3 Strategies To Keep Jurors On The Edge Of Their Seats

Lawyer calling out for attention

Have you ever been in the middle of presenting a critical piece of evidence to support your case and feel like the jury just isn’t listening?

It’s a feeling that many litigators experience, both novice and seasoned.

As a litigator, you know that your success hinges on your ability to persuasively present evidence and tell your client’s story. That also means that you must keep the jury’s focus throughout the entirety of a case.

So, how can you ensure that the jury is not only paying attention to you, the evidence and witness testimony, but also that what you are saying actually sticks with them when they enter into deliberation?

Here are three powerful persuasion strategies that top litigators use to captivate jurors and keep the jury engaged.

Put The Jury In The Moment

The best litigators are master storytellers, and master storytellers know how to captivate their audience. They put them in the moment and keep them on the edge of their seat. Their audience hangs onto every word, eagerly anticipating each turn of events.

One simple way in which master storytellers (and effective litigators) hold their audience’s attention is by telling their story in present tense.

Using the present tense creates immediacy, and places jurors smack dab in the middle of the story you are attempting to tell. By speaking in the present tense, even when you’re presenting evidence, the jury sees the events unfolding as you speak.

Not only should you use the present tense when addressing the jury, but you should also coach your witnesses to use the present tense when testifying. Start by rephrasing your questions. Instead of “What did you see?,” ask instead “What do you see?” Again, it’s not “What did you do?,” but “What are you doing?”

Taking your witnesses and jury back in time and placing them squarely in the middle of the action will keep them focused and engaged.

Keep An Eye On Your Timing

If you want to ensure that your jury is focused and alert when presenting important evidence, then you should pay special attention to timing. Timing is critical to every aspect of your case: the presentation of evidence, witness testimony and even your objections.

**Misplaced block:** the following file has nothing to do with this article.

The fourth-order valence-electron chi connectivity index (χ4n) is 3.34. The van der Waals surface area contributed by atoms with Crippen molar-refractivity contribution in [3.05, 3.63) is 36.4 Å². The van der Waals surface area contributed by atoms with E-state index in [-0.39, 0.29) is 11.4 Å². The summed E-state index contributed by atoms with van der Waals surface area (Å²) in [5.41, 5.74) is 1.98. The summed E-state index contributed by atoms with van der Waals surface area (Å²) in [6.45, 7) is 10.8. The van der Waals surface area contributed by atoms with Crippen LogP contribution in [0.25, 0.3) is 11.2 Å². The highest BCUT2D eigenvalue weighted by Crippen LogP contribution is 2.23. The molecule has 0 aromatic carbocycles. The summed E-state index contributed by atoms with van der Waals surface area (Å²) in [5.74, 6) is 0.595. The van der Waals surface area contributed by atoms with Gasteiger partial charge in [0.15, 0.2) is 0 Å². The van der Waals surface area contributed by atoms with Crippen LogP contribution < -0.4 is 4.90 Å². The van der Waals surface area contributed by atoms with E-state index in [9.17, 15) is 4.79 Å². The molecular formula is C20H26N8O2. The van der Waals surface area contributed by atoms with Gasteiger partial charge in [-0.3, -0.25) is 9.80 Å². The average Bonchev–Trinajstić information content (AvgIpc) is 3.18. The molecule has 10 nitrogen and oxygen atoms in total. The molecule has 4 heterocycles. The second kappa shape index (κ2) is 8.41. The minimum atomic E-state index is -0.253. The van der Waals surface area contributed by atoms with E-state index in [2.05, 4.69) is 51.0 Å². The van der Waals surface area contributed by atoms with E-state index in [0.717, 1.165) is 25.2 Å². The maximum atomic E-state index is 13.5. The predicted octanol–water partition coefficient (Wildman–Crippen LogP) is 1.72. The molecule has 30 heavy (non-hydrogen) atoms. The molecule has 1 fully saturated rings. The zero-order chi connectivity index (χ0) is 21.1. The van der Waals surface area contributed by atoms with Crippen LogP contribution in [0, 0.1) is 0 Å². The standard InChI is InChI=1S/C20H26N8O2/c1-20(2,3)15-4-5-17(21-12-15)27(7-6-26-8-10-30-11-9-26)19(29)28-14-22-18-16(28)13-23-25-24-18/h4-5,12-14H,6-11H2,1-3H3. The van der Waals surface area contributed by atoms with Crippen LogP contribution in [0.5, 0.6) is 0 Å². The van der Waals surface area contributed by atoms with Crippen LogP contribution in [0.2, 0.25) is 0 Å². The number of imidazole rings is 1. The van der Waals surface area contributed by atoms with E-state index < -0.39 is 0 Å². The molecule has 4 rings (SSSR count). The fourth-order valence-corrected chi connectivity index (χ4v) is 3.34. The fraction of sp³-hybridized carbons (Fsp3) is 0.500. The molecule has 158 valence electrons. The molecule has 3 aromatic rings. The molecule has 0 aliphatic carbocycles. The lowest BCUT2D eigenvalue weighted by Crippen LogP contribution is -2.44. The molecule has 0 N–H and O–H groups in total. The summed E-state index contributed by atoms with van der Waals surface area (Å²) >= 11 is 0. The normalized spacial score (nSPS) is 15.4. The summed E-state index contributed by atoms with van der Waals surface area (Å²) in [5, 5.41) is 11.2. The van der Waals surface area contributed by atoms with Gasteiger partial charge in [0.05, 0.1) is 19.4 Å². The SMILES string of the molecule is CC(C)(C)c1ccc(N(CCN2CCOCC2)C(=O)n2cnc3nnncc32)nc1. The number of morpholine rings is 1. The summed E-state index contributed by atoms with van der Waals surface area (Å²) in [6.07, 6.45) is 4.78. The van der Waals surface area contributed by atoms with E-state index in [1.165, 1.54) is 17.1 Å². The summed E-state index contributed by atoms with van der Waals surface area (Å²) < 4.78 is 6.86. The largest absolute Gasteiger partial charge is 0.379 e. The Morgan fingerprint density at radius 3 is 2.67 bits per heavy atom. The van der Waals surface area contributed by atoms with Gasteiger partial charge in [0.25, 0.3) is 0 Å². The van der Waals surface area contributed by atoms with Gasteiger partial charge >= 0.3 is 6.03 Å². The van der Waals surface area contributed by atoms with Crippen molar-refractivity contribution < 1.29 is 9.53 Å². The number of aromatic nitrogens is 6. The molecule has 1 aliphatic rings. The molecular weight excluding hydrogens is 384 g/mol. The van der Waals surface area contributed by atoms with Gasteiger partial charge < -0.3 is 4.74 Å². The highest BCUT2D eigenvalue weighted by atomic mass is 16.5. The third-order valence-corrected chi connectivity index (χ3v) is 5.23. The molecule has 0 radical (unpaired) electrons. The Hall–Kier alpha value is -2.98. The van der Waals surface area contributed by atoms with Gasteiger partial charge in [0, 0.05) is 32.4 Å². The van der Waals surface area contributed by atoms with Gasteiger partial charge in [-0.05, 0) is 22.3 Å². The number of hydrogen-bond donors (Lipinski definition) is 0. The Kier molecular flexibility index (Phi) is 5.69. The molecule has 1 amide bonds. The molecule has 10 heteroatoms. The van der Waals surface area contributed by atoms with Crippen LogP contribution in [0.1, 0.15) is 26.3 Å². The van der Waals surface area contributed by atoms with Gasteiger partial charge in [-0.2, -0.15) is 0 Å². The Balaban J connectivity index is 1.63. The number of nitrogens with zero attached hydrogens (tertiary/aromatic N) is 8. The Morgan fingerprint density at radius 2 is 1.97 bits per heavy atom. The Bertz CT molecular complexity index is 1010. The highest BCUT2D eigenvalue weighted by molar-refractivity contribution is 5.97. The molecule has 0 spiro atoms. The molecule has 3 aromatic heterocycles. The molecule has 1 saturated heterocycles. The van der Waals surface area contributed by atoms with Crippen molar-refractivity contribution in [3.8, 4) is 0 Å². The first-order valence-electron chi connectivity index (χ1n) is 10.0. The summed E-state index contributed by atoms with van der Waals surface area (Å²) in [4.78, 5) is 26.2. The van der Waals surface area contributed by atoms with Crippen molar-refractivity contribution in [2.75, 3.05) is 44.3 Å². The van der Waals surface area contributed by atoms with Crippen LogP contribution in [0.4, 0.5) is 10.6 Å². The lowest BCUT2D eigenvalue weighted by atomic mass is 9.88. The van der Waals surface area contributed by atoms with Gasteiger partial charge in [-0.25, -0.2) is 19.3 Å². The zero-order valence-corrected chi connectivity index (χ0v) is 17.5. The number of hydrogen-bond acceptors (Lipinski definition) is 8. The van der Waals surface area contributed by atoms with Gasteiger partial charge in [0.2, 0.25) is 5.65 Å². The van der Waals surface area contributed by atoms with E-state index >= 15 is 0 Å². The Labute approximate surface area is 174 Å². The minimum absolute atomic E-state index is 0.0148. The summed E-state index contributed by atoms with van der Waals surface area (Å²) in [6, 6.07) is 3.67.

People tend to remember the first and last thing that they hear, also known as primacy and recency. Litigators that understand how to capture a jury’s attention keep this in mind, presenting their strongest evidence at the beginning and the end of their arguments.

But good timing can also be literal. For instance, you should always present your most important evidence when the jury is most alert. That could mean first thing in the morning, right after lunch or shortly after a recess. Speaking of recesses, you should never be afraid to request a recess if you feel the jury’s attention waning.

Being intentional about your timing is just one more step you can take to maximize your litigation strategy.

Add Sensory Variety

Ever sit through a lecture with a monotone professor. It’s hard to pay attention, right? Litigators that fail to provide sensory variety will fail to capture and keep a jury’s attention.

How can you add sensory variety during trial? You can try raising and lowering your voice to emphasize important points, use sweeping hand gestures to pull a jury’s attention, or touch and move visual aids about the courtroom.

By creating sensory variety, you can avoid losing the jury’s attention and ensure that their energy levels are high throughout the case.

Developing a winning trial strategy takes more than thorough preparation; your presentation of the evidence must be engaging and memorable. These three simple persuasion strategies – using present tense, being mindful or timing and adding sensory variety – will help you become a more effective advocate for your clients.

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